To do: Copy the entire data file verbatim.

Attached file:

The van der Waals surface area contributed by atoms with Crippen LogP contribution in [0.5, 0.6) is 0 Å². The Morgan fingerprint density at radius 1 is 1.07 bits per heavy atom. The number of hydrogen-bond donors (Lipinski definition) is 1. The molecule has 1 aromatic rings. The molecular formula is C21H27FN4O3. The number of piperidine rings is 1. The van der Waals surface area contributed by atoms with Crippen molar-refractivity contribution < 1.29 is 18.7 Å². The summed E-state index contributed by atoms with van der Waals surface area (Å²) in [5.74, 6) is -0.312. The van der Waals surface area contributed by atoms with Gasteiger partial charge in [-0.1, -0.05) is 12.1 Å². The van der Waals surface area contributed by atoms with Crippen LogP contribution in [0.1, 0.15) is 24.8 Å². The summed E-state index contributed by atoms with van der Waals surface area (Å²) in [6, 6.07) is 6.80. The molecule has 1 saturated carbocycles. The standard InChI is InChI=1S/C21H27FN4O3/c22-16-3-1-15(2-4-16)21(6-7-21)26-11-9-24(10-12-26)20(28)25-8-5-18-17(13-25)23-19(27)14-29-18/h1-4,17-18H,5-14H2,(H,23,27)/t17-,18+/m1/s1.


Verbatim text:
The van der Waals surface area contributed by atoms with Crippen LogP contribution in [0.5, 0.6) is 0 Å². The Morgan fingerprint density at radius 1 is 1.07 bits per heavy atom. The number of hydrogen-bond donors (Lipinski definition) is 1. The molecule has 1 aromatic rings. The molecular formula is C21H27FN4O3. The number of piperidine rings is 1. The van der Waals surface area contributed by atoms with Crippen molar-refractivity contribution < 1.29 is 18.7 Å². The summed E-state index contributed by atoms with van der Waals surface area (Å²) in [5.74, 6) is -0.312. The van der Waals surface area contributed by atoms with Gasteiger partial charge in [-0.1, -0.05) is 12.1 Å². The van der Waals surface area contributed by atoms with Crippen LogP contribution in [0.1, 0.15) is 24.8 Å². The summed E-state index contributed by atoms with van der Waals surface area (Å²) in [6, 6.07) is 6.80. The molecule has 1 saturated carbocycles. The standard InChI is InChI=1S/C21H27FN4O3/c22-16-3-1-15(2-4-16)21(6-7-21)26-11-9-24(10-12-26)20(28)25-8-5-18-17(13-25)23-19(27)14-29-18/h1-4,17-18H,5-14H2,(H,23,27)/t17-,18+/m1/s1.